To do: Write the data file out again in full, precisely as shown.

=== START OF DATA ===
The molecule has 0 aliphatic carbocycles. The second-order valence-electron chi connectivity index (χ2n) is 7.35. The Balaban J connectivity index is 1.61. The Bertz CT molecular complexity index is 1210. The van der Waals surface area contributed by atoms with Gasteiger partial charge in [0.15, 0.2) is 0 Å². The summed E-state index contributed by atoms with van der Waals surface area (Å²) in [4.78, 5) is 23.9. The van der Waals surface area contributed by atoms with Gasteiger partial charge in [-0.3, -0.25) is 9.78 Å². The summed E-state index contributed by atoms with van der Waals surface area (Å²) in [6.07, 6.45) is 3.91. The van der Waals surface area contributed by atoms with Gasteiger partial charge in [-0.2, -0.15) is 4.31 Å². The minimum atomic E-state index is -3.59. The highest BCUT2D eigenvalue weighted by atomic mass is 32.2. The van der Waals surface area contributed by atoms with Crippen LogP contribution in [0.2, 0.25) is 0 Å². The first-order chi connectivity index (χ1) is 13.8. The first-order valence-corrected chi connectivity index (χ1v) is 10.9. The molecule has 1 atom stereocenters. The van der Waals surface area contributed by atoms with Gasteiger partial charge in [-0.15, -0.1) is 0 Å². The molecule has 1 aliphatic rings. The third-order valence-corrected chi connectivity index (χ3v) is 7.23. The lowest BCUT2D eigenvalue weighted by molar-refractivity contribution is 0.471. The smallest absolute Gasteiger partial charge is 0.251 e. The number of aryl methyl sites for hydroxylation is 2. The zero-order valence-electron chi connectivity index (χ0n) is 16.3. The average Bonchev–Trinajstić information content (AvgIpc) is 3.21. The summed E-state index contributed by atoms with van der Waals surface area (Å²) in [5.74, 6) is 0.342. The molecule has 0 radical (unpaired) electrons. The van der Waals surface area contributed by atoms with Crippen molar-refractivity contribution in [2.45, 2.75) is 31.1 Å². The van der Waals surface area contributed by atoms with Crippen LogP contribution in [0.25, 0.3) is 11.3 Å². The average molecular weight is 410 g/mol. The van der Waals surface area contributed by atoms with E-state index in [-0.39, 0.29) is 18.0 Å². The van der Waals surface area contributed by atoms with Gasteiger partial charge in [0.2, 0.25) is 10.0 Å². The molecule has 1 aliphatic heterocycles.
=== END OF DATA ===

The molecule has 0 aliphatic carbocycles. The second-order valence-electron chi connectivity index (χ2n) is 7.35. The Balaban J connectivity index is 1.61. The Bertz CT molecular complexity index is 1210. The van der Waals surface area contributed by atoms with Gasteiger partial charge in [0.15, 0.2) is 0 Å². The summed E-state index contributed by atoms with van der Waals surface area (Å²) in [4.78, 5) is 23.9. The van der Waals surface area contributed by atoms with Gasteiger partial charge in [-0.3, -0.25) is 9.78 Å². The summed E-state index contributed by atoms with van der Waals surface area (Å²) in [6.07, 6.45) is 3.91. The van der Waals surface area contributed by atoms with Gasteiger partial charge in [-0.2, -0.15) is 4.31 Å². The minimum atomic E-state index is -3.59. The highest BCUT2D eigenvalue weighted by atomic mass is 32.2. The van der Waals surface area contributed by atoms with Crippen LogP contribution in [0.2, 0.25) is 0 Å². The first-order chi connectivity index (χ1) is 13.8. The first-order valence-corrected chi connectivity index (χ1v) is 10.9. The molecule has 1 atom stereocenters. The van der Waals surface area contributed by atoms with Gasteiger partial charge in [-0.15, -0.1) is 0 Å². The molecule has 1 aliphatic rings. The third-order valence-corrected chi connectivity index (χ3v) is 7.23. The lowest BCUT2D eigenvalue weighted by molar-refractivity contribution is 0.471. The smallest absolute Gasteiger partial charge is 0.251 e. The number of aryl methyl sites for hydroxylation is 2. The zero-order valence-electron chi connectivity index (χ0n) is 16.3. The average Bonchev–Trinajstić information content (AvgIpc) is 3.21. The summed E-state index contributed by atoms with van der Waals surface area (Å²) in [5.74, 6) is 0.342. The molecule has 0 radical (unpaired) electrons. The van der Waals surface area contributed by atoms with Crippen molar-refractivity contribution in [2.45, 2.75) is 31.1 Å². The van der Waals surface area contributed by atoms with Crippen LogP contribution in [0.25, 0.3) is 11.3 Å². The average molecular weight is 410 g/mol. The van der Waals surface area contributed by atoms with E-state index in [-0.39, 0.29) is 18.0 Å². The van der Waals surface area contributed by atoms with Gasteiger partial charge in [0.2, 0.25) is 10.0 Å². The molecule has 1 aliphatic heterocycles.